Monday, March 7, 2016

Why not? "Compliance with the Administrative Procedure Act"

This is the fourth part of our series re-publishing the public's comments about naked scanners (aka AIT, Advanced Imaging Technology), specifically, whether the TSA has complied with the Administrative Procedure Act (short answer: No.).

Some commenters addressed concerns related to the Administrative Procedure Act (APA). Generally, commenters stated that TSA has not complied with the APA’s procedural requirements. Non-profit organizations, a privacy advocacy group, and individual commenters stated that TSA did not comply with APA requirements prior to initial deployment of AIT. A privacy advocacy group stated that the agency received two petitions signed by numerous civil liberties organizations to institute a rulemaking proceeding, yet failed to initiate such a proceeding. A few individual commenters stated that if TSA had initially complied with rulemaking procedures, the public likely would have rejected the proposed action, and TSA would not have been able to deploy the technology. A privacy advocacy group and an individual commenter raised further concerns regarding the money spent on the deployment of AIT despite the lack of opportunity for public comment.
Commenters stated that the proposed rule and justification provided in the NPRM would not meet the arbitrary and capricious standard applied to agency actions under the APA. A privacy advocacy group stated that factors regarding effectiveness, alternatives, and health risks were not considered and the term “anomaly” was not adequately explained.
Commenters also stated that the proposed regulatory language effectively failed to provide the public with adequate notice and denied the public the opportunity to provide meaningful comment because the rule is too broad and vague, and descriptive information on the program was omitted.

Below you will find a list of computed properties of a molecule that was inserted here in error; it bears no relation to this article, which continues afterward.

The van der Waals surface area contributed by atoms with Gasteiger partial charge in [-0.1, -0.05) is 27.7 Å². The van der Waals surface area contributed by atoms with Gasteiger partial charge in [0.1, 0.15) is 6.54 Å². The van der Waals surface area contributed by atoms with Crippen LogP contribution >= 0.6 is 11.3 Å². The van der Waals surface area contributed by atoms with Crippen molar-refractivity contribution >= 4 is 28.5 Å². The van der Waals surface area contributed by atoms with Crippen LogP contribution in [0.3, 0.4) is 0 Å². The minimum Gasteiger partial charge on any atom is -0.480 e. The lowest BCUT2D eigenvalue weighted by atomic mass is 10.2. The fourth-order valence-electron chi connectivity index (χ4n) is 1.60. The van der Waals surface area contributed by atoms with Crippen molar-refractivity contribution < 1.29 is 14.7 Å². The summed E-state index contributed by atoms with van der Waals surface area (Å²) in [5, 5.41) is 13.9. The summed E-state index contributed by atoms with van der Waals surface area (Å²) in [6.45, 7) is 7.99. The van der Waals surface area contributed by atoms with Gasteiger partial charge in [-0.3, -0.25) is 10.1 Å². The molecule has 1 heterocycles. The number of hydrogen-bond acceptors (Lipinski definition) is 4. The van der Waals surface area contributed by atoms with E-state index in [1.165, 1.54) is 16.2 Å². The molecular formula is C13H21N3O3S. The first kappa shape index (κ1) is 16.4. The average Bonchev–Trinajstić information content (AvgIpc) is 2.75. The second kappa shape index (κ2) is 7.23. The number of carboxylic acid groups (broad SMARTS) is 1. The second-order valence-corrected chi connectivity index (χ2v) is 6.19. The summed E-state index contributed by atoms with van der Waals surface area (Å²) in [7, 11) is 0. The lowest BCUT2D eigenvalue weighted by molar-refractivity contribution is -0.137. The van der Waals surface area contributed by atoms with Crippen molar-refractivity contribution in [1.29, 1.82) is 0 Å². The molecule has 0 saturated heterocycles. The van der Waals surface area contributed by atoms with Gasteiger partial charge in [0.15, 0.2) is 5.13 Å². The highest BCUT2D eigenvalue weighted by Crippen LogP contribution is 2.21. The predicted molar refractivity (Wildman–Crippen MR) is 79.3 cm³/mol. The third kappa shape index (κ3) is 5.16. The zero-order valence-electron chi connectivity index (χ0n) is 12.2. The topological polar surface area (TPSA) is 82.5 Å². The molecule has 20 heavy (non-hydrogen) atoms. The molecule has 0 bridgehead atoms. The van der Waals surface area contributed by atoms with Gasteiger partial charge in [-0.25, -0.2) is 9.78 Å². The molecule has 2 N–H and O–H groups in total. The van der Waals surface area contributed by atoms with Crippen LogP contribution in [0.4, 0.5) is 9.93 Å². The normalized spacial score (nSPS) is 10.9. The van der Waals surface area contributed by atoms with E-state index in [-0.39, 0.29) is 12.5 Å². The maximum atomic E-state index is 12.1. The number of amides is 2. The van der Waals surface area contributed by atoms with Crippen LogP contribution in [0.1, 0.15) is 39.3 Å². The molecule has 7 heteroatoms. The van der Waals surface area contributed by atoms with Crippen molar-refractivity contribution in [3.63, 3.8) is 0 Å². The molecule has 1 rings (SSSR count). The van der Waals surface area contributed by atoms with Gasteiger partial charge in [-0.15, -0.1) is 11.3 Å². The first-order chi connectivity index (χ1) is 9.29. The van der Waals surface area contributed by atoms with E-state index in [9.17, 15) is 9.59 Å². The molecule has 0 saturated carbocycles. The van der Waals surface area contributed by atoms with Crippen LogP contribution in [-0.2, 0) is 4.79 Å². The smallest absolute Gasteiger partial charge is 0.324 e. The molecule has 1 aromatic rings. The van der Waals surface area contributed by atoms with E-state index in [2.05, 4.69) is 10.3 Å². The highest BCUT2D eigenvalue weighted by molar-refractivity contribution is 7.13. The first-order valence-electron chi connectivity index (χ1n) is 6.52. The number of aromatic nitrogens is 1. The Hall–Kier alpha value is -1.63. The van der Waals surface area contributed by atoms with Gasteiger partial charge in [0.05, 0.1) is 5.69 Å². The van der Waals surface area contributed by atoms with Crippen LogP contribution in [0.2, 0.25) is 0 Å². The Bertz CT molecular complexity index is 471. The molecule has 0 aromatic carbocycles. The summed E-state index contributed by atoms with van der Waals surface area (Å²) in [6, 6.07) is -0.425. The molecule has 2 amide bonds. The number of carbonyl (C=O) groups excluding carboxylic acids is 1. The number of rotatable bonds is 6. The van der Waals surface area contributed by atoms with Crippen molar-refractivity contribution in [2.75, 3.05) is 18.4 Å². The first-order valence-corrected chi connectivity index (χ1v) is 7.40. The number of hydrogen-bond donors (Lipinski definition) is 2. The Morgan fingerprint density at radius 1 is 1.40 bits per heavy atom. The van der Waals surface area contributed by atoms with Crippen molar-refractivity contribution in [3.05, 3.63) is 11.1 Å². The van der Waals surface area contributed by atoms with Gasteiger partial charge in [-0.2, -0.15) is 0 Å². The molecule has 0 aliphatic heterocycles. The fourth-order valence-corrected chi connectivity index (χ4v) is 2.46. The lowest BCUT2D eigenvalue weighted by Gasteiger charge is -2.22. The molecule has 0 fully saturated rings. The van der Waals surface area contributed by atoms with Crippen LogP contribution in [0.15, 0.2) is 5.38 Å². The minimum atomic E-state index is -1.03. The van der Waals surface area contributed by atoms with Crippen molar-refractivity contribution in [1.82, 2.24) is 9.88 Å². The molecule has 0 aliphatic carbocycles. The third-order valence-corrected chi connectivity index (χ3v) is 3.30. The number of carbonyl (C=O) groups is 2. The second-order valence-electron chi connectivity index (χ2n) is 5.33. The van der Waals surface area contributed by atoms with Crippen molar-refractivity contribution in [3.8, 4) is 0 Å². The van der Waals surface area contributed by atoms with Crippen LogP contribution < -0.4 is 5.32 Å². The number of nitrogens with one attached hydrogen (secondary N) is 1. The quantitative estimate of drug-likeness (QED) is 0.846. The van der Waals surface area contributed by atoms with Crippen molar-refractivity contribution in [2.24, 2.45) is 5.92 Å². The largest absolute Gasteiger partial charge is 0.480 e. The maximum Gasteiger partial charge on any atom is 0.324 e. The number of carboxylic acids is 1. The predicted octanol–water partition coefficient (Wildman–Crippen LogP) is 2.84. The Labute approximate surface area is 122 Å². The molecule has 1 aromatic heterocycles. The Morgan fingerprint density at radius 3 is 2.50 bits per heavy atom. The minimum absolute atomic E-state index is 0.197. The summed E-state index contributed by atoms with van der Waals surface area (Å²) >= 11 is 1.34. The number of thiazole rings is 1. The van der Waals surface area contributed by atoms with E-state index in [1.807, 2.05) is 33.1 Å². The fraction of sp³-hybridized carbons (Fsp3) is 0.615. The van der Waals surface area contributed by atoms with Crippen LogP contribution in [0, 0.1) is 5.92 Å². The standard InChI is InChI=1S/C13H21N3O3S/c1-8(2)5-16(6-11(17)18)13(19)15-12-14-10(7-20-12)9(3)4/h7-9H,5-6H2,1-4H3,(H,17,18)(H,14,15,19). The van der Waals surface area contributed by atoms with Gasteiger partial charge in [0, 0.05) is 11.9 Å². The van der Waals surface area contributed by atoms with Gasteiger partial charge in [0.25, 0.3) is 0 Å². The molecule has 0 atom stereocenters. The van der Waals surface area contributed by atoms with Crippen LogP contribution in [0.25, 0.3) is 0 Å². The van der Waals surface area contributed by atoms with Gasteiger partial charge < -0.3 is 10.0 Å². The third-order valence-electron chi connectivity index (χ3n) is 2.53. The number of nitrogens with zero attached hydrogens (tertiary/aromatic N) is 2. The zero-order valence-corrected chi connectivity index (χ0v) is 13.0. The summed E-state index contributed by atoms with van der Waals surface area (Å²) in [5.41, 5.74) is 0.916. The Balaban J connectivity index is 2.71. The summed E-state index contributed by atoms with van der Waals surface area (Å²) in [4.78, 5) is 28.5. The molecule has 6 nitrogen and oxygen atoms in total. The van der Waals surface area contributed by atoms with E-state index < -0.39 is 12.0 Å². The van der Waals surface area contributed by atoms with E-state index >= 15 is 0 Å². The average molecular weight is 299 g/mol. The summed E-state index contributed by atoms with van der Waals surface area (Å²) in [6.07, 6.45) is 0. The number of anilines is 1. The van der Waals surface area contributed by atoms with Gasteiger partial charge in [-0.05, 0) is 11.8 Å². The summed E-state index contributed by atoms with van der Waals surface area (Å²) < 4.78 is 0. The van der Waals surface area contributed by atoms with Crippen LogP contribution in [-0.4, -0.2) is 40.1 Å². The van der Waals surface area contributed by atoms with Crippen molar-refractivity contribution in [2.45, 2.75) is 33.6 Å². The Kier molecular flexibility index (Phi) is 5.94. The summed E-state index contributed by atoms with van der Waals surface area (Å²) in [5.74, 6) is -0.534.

An individual commenter wrote that noncompliance with APA requirements indicated TSA acts as it chooses without accountability. Another individual commenter requested TSA to commit to complying with APA requirements in the future. A non-profit organization requested that TSA hold public hearings in the future before imposing new procedures and policies, but specified that the agency should retain the authority to declare emergency regulations and procedures without public hearings or a comment period. Further, an individual commenter suggested that TSA withdraw the proposedrule and issue an advance notice of proposed rulemaking to allow TSA to gather missing
information in order to receive comments that are more meaningful. An advocacy group and an individual commenter stated that TSA only issued a NPRM because it was court-ordered. Other commenters wrote that TSA had the option to request public input prior to implementing and deploying AIT scanners.